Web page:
The summit was moved forward by a day thanks to Hurricane Isabel though the welcome was still warm at Camp David for King Abdullah of Jordan.
But President George W Bush's comments, like his policies, have made life distinctly difficult for the leader of one of America's few Arab allies.
At a joint press conference, President Bush used the opportunity to say that Palestinian leader Yasser Arafat had "failed as a leader" and accused him of undermining efforts to stop the violence against Israelis.
The relationship is important to both sides
King Abdullah faces a complex political situation, one that has hung over the Hashemites since Britain installed them on the throne and created the nation of Jordan from a nearly empty desert.
And the ever-present tension between a close relationship with the West and the political sentiments of the population has worsened in recent years, in no small part due to President Bush.
The population of Jordan is roughly half Palestinian and Yasser Arafat is a hero to many even though Jordan is one of the few Arab states to make peace with Israel.
Large numbers were also well-disposed to former Iraqi leader Saddam Hussein and the Jordanian economy benefited from being one of the main smuggling routes out from Iraq.
Together, these factors make the people of Jordan increasingly disinclined to support the US and President Bush's policies, which have removed Saddam Hussein and tried to isolate Yasser Arafat.
For his part, King Abdullah came wanting to ensure continued commitment to the Middle East roadmap peace process - a process which some feel is dead or barely alive and which other fear the US will back away from, not wanting to get caught in its difficulties with an election year approaching.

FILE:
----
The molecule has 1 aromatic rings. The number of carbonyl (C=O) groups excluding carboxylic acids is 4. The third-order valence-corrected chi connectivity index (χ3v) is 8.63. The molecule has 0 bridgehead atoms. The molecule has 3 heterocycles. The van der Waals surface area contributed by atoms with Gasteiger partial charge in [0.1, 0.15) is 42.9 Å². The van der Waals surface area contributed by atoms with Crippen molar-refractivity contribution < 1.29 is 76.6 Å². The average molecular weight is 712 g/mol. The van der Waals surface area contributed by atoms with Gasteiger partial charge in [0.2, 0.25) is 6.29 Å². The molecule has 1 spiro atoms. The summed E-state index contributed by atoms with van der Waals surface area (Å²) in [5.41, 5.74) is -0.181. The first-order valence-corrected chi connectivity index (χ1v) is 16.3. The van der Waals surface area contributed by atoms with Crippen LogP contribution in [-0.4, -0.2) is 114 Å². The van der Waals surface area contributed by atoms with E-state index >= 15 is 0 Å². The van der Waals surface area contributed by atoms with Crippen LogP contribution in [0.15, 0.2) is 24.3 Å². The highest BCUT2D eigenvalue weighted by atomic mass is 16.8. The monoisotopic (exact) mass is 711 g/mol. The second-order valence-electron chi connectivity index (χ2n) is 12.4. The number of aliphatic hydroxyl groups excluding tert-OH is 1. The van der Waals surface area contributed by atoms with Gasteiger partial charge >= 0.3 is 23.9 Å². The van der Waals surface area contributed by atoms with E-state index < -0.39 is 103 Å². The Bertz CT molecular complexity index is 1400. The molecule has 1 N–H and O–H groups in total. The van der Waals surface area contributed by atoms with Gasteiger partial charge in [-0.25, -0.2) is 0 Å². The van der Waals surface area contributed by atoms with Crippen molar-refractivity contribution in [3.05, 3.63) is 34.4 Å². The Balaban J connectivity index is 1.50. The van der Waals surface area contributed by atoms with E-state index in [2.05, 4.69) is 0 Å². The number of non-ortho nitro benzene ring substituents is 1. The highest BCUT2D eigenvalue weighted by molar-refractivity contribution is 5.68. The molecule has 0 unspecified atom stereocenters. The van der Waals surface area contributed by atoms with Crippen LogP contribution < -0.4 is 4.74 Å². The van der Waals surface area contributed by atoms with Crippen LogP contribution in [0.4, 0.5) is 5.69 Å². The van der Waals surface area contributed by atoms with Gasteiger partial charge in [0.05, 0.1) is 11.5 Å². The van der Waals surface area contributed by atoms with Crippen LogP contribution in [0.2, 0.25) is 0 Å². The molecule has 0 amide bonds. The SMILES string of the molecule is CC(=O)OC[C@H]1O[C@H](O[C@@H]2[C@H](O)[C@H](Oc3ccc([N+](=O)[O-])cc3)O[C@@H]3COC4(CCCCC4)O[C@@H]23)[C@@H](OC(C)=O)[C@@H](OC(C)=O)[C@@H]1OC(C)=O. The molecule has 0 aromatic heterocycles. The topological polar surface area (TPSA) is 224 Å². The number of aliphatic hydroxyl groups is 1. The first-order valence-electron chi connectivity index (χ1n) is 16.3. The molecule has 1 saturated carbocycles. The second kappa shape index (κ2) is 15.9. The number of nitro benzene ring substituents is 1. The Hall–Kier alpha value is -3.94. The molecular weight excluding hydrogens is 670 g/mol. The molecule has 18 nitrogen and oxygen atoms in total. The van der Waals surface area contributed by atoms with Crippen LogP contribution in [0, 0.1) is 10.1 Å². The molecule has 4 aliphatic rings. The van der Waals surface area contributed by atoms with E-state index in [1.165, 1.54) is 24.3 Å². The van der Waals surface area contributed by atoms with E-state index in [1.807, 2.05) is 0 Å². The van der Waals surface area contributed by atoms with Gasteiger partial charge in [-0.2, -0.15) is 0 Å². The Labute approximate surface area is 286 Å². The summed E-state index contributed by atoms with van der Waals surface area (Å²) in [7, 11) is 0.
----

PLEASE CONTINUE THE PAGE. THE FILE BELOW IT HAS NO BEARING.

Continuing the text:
Speaking to the Washington Post, the king said he was "extremely frustrated, and, to an extent, confused" by the breakdown, faulting Israel for not helping former Palestinian Prime Minister Mahmoud Abbas.
King Abdullah must walk a political tightrope
Success in finding peace between Israelis and Palestinians is vital to the Jordanian monarchy in trying to stabilise the political situation in the country and draw support away from militant Islamic groups whose electoral appeal has been a source of deep concern.
US aid and support is another priority for the visit. The king also came talking about a dialogue between Iran and the US over Iran's controversial nuclear programme.
He visited Tehran earlier in the month and told the Washington Post newspaper that the Iranians were keen to talk and settle the festering and growing dispute.
White House wishes
High on the American agenda for meetings has been funding for Hamas. The US has been pushing for a global crackdown on sources of money for the militant Palestinian group.
Confusion surrounded a decision by Jordan's Central Bank to release Hamas assets after they were initially frozen.
President Bush welcomed the input from King Abdullah
At a meeting with Secretary of State Colin Powell, King Abdullah said that it was a difficult issue for Jordan but Mr Powell replied by saying that action on Hamas funding was an important issue for the Americans.
The Jordanian-US relationship is important to both sides.
The Jordanian leader is one of the few Arab leaders welcome at Camp David and as such represents a useful conduit for the wider views and concerns of the Arab world to reach the president of the United States.
The need for a United Nations resolution on Iraq and greater international involvement is another subject the two will have conferred on.
"He's got pretty good antennae," President Bush said of the king.
But for the Jordanian leader the challenge will be to do what his late father managed - to walk a tightrope between his American ally and his own people.
And to accomplish that at the moment he will need all the political skill he can muster.